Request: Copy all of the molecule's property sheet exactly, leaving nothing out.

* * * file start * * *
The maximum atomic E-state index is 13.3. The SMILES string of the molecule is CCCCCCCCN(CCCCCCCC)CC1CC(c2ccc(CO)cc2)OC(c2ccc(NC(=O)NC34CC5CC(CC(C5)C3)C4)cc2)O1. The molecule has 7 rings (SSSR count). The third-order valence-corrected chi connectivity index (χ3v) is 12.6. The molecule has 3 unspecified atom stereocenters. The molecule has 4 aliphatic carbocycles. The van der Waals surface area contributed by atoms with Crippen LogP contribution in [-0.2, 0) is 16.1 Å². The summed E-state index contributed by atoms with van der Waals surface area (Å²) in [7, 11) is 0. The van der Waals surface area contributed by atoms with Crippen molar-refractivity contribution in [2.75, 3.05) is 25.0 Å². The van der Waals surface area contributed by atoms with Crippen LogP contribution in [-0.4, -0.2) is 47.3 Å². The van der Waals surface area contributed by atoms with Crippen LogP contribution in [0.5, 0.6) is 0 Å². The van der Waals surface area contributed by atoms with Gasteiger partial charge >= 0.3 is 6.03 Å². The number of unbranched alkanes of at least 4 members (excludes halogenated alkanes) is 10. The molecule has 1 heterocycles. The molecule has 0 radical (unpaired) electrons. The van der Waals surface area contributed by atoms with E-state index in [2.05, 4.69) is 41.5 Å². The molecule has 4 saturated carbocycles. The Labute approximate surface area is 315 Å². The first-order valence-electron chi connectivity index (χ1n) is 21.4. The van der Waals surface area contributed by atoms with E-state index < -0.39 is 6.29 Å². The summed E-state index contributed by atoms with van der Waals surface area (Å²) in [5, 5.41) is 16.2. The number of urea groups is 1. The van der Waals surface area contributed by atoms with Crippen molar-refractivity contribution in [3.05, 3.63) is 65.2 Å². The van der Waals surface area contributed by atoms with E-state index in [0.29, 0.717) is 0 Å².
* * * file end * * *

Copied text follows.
The maximum atomic E-state index is 13.3. The SMILES string of the molecule is CCCCCCCCN(CCCCCCCC)CC1CC(c2ccc(CO)cc2)OC(c2ccc(NC(=O)NC34CC5CC(CC(C5)C3)C4)cc2)O1. The molecule has 7 rings (SSSR count). The third-order valence-corrected chi connectivity index (χ3v) is 12.6. The molecule has 3 unspecified atom stereocenters. The molecule has 4 aliphatic carbocycles. The van der Waals surface area contributed by atoms with Crippen LogP contribution in [-0.2, 0) is 16.1 Å². The summed E-state index contributed by atoms with van der Waals surface area (Å²) in [7, 11) is 0. The van der Waals surface area contributed by atoms with Crippen molar-refractivity contribution in [2.75, 3.05) is 25.0 Å². The van der Waals surface area contributed by atoms with Crippen LogP contribution in [-0.4, -0.2) is 47.3 Å². The van der Waals surface area contributed by atoms with Crippen LogP contribution in [0.5, 0.6) is 0 Å². The van der Waals surface area contributed by atoms with Gasteiger partial charge >= 0.3 is 6.03 Å². The number of unbranched alkanes of at least 4 members (excludes halogenated alkanes) is 10. The molecule has 1 heterocycles. The molecule has 0 radical (unpaired) electrons. The van der Waals surface area contributed by atoms with E-state index in [2.05, 4.69) is 41.5 Å². The molecule has 4 saturated carbocycles. The Labute approximate surface area is 315 Å². The first-order valence-electron chi connectivity index (χ1n) is 21.4. The van der Waals surface area contributed by atoms with E-state index < -0.39 is 6.29 Å². The summed E-state index contributed by atoms with van der Waals surface area (Å²) in [5, 5.41) is 16.2. The number of urea groups is 1. The van der Waals surface area contributed by atoms with Crippen molar-refractivity contribution in [3.05, 3.63) is 65.2 Å². The van der Waals surface area contributed by atoms with E-state index in [0.29, 0.717) is 0 Å².